Time is running out for taxpayers eager to get a jump on their property taxes before changes recently passed by Congress kick in -- but in Cook County, office hours are being extended to give them a hand.

And while Cook County Treasurer Maria Pappas said prepayments will indeed be eligible for an increased deduction on homeowners' 2017 federal tax returns, not all counties' officials are certain.

Pappas said her office at 118 N. Clark St., Room 112, in Chicago will be open from 9 a.m. to 5 p.m. on Sunday, New Year's Eve, for those wanting to pay in-person on the final day. After 5 p.m., payment can be dropped off in a mailbox set up next to the door to Pappas's office.

Payments will be honored provided they are made or dropped off before midnight Sunday.

Officials in DuPage, Kane, Lake and Will counties, however, were not opening on the weekend; there, today is the last day to pay.

In Illinois and elsewhere, local officials had told residents that property taxes due next year could be prepaid through the end of this year; that way, the full amount paid this year could still be deducted on 2017 returns filed next year typically by mid-April.

But an IRS advisory issued Wednesday appeared to throw a monkey wrench into the works. The directive, which some found confusing, drew a distinction between paying an estimated amount and paying exact amounts on assessments made before 2018.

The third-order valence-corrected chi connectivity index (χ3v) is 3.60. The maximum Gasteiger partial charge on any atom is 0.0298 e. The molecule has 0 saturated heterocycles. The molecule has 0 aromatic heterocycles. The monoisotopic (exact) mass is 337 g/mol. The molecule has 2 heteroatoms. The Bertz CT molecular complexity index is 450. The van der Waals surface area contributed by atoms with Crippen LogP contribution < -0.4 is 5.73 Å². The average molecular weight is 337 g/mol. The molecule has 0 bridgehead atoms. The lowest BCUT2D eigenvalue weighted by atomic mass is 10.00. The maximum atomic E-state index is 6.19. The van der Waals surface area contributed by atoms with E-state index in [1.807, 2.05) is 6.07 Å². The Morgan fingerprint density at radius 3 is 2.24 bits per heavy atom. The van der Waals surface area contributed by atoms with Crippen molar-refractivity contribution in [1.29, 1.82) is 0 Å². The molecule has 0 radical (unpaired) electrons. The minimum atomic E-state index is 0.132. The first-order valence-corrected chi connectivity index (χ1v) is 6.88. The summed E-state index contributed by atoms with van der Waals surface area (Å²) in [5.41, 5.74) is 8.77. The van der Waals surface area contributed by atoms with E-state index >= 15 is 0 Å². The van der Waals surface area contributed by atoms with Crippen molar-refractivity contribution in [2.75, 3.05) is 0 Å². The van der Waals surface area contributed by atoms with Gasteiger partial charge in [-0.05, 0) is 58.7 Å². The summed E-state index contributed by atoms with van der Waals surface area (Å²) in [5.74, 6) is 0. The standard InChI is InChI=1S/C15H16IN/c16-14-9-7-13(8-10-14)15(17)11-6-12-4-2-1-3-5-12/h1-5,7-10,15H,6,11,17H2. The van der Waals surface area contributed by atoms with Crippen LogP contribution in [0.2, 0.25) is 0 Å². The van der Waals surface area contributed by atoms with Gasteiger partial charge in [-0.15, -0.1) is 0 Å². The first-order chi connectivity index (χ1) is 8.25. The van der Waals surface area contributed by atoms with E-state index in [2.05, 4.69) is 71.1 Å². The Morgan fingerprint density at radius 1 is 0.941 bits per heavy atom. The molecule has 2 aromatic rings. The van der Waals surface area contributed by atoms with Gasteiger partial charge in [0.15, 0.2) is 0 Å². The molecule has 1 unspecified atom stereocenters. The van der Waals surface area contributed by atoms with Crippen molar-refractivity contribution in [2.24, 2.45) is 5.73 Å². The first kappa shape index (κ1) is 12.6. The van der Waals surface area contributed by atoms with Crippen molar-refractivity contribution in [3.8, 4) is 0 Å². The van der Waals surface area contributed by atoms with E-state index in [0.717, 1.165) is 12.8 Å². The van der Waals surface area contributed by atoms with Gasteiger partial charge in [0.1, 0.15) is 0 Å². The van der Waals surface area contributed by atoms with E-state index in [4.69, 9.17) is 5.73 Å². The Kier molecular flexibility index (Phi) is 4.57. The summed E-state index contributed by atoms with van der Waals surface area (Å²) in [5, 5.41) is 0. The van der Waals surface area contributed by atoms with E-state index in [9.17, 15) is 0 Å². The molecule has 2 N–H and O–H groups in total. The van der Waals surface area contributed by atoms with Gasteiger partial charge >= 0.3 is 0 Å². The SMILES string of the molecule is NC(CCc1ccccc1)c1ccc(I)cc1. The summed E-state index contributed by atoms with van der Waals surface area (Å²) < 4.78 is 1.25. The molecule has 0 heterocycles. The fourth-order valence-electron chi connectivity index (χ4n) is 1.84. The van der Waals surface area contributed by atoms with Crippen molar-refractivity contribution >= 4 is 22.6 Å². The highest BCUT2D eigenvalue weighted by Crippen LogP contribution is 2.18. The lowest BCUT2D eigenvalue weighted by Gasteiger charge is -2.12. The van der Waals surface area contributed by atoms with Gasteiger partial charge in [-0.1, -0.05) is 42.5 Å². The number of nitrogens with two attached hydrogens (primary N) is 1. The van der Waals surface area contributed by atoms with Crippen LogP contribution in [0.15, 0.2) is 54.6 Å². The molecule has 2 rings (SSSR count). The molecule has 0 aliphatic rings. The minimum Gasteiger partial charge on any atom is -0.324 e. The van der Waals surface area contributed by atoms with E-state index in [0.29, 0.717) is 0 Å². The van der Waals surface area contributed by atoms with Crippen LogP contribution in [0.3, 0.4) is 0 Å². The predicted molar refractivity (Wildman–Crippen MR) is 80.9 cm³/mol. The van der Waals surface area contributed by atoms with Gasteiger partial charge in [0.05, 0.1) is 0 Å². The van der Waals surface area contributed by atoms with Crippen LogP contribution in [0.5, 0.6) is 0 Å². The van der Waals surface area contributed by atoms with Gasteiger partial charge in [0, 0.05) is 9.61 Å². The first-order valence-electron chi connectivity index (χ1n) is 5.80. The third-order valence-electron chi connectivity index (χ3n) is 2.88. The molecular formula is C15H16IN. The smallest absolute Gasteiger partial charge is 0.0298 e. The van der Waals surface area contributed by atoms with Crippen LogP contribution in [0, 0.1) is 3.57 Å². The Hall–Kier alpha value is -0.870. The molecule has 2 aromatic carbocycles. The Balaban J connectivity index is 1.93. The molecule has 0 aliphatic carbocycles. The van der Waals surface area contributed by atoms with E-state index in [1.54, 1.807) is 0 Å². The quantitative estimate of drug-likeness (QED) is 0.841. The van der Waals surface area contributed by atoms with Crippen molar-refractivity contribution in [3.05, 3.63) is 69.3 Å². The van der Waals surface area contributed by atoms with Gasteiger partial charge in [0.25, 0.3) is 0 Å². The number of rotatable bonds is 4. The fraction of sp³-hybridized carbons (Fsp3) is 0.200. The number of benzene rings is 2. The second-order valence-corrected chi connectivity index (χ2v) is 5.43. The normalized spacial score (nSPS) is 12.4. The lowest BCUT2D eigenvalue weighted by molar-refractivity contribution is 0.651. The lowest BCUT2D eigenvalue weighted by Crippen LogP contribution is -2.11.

This may be straightforward -- or not. Cook, DuPage and other counties in 2017 completed new assessments to be applied to property tax bills mailed in 2018.

Pappas has seen the new IRS advisory and said Cook County residents who prepay will not be affected.

"There's no guessing what the amount is. This is an exact bill," she said.

Kane County Treasurer David Rickert was less certain.

"We will have to see what the IRS does," said Rickert, a Republican. "I don't want to speculate on what the IRS will do. I will venture a guess that Congress will probably find a way to address this down the road."

• This report was produced in partnership with the Chicago Sun-Times. See a full story plus another take on property taxes at chicago.suntimes.com.